Fuelled by a mania for music that flavours all his films, Shane Meadows tries something more heartfelt in his account of the Stone Roses’ reunion: a fan’s-eye celebration of the road to the Manc messiahs’ homecoming gigs at Heaton Park in 2012, designed to disarm the cynicism that usually circles bands’ comebacks.
It’s a potent pitch, until the love of the Roses that qualifies Meadows for the job almost scuppers him.
He certainly shows the passion for it, tracing the Roses’ backstory in an excitable surge of rigorously resourced archive treasures before reaching the warm, witty press conference announcing the band’s return.
Presumably secured by his personable passion, access is Meadows’ trump card: the front-row view at the Roses’ rehearsal barn as they glide – all smiles and banter – into a lovely ‘Waterfall’ proves priceless.
As does Meadows’ buoyant commentary at the Roses’ debut comeback gig, a Warrington show summarised by his infectiously enthused response to the band’s stage arrival: “Jesus fucking Christ!”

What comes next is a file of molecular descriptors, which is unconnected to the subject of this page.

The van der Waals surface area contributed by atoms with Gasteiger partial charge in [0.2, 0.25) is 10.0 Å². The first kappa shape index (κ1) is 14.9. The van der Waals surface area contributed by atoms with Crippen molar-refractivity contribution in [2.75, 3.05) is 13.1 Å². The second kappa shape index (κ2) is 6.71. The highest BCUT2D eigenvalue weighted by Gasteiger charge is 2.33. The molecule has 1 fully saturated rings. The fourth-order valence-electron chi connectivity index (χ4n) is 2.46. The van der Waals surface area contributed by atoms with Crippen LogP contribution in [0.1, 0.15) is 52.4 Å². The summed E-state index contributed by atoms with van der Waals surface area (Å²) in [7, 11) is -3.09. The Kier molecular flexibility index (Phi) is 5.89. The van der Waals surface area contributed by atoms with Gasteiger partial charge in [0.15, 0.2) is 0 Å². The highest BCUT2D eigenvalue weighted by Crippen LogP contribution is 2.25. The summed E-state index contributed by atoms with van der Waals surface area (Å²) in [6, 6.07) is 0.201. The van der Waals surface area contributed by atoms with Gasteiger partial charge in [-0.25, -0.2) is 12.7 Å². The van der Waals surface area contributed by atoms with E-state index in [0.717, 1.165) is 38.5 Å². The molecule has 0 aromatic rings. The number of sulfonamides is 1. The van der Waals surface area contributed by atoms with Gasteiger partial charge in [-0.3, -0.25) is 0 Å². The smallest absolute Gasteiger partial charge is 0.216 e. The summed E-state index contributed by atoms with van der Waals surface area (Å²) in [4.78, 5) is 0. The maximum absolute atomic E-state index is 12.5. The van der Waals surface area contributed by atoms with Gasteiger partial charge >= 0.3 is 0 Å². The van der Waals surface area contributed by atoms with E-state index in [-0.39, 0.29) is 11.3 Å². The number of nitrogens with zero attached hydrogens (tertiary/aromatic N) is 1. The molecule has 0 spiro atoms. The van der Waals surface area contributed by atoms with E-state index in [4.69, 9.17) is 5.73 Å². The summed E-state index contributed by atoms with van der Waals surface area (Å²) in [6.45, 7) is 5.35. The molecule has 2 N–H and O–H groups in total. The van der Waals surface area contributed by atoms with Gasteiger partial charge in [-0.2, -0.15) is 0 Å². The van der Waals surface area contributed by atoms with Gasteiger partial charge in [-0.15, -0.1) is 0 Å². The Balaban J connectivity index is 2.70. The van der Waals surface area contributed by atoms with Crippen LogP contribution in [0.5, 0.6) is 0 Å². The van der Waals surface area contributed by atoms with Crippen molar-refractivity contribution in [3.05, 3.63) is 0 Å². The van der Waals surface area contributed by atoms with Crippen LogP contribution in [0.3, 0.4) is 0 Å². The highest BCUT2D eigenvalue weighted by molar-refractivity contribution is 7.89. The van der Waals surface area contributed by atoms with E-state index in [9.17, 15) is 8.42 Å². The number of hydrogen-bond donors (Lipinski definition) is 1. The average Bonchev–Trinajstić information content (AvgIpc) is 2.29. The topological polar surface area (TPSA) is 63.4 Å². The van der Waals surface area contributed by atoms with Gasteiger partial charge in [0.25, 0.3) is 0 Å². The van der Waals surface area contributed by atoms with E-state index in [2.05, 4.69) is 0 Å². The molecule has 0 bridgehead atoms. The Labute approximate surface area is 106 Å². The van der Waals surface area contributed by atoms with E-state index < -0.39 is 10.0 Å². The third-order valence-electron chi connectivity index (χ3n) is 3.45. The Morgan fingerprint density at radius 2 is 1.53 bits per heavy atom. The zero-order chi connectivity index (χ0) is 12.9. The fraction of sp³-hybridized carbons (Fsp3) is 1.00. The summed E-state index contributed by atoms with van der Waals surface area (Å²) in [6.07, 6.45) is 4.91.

By contrast, the vox-pops outside the gig offer less sure twists on the fan’s-eye angle: the nail-biting backstage build-up with the band is much more fun and exciting, but we don’t see nearly enough of it.
We see even less after the reunion goes ruckus-shaped. In Amsterdam, tension spikes as singer Ian Brown calls octopus-armed drummer Reni “a cunt” on stage and Meadows leaves the tour.
His discreet distance reflects well on his love of the band, but it also leaves a hole in the film’s emotional curve, allowing cynicism to seep in.
When Meadows returns to film the Heaton Park shows, his super-sized footage of ‘Fools Gold’ captures the Roses’ charisma yet loses the warm intimacy of earlier scenes. Suddenly, a celebration of a sincere passion starts to resemble a snapshot of scale triumphing over soul.
And that was surely never Meadows’ point.
Great beginning, patchy middle, bum-note ending. Like the Roses’ 1980s-90s lifespan, Meadows’ loving report on a “live resurrection” is indeed alive and passionate, until too many gaps render it less than godlike.